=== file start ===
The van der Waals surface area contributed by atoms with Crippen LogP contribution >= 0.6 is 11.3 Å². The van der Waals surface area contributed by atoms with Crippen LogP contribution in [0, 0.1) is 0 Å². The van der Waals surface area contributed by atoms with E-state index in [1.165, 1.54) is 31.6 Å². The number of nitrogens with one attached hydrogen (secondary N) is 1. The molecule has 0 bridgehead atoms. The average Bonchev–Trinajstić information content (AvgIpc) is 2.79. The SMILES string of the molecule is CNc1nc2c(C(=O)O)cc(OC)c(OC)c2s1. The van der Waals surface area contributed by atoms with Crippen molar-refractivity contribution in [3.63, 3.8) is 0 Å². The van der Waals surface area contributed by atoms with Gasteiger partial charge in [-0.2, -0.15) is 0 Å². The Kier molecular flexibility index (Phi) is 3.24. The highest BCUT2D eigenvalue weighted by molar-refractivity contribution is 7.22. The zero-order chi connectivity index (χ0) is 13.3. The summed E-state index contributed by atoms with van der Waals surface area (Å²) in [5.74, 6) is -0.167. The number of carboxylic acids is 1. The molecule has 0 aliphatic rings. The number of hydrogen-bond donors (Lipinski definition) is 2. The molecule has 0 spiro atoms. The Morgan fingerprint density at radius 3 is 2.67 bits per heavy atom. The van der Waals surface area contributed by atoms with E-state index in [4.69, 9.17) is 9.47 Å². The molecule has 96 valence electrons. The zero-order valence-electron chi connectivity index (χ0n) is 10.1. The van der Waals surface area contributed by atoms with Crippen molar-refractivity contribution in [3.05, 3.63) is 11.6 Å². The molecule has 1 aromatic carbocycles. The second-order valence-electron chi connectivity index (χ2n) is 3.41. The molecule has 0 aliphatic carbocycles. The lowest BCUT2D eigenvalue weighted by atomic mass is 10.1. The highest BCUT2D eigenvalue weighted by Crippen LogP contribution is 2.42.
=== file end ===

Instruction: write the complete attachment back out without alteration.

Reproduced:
The van der Waals surface area contributed by atoms with Crippen LogP contribution >= 0.6 is 11.3 Å². The van der Waals surface area contributed by atoms with Crippen LogP contribution in [0, 0.1) is 0 Å². The van der Waals surface area contributed by atoms with E-state index in [1.165, 1.54) is 31.6 Å². The number of nitrogens with one attached hydrogen (secondary N) is 1. The molecule has 0 bridgehead atoms. The average Bonchev–Trinajstić information content (AvgIpc) is 2.79. The SMILES string of the molecule is CNc1nc2c(C(=O)O)cc(OC)c(OC)c2s1. The van der Waals surface area contributed by atoms with Crippen molar-refractivity contribution in [3.63, 3.8) is 0 Å². The van der Waals surface area contributed by atoms with Gasteiger partial charge in [-0.2, -0.15) is 0 Å². The Kier molecular flexibility index (Phi) is 3.24. The highest BCUT2D eigenvalue weighted by molar-refractivity contribution is 7.22. The zero-order chi connectivity index (χ0) is 13.3. The summed E-state index contributed by atoms with van der Waals surface area (Å²) in [5.74, 6) is -0.167. The number of carboxylic acids is 1. The molecule has 0 aliphatic rings. The number of hydrogen-bond donors (Lipinski definition) is 2. The molecule has 0 spiro atoms. The Morgan fingerprint density at radius 3 is 2.67 bits per heavy atom. The van der Waals surface area contributed by atoms with E-state index in [4.69, 9.17) is 9.47 Å². The molecule has 96 valence electrons. The zero-order valence-electron chi connectivity index (χ0n) is 10.1. The van der Waals surface area contributed by atoms with Crippen molar-refractivity contribution in [3.05, 3.63) is 11.6 Å². The molecule has 1 aromatic carbocycles. The second-order valence-electron chi connectivity index (χ2n) is 3.41. The molecule has 0 aliphatic carbocycles. The lowest BCUT2D eigenvalue weighted by atomic mass is 10.1. The highest BCUT2D eigenvalue weighted by Crippen LogP contribution is 2.42.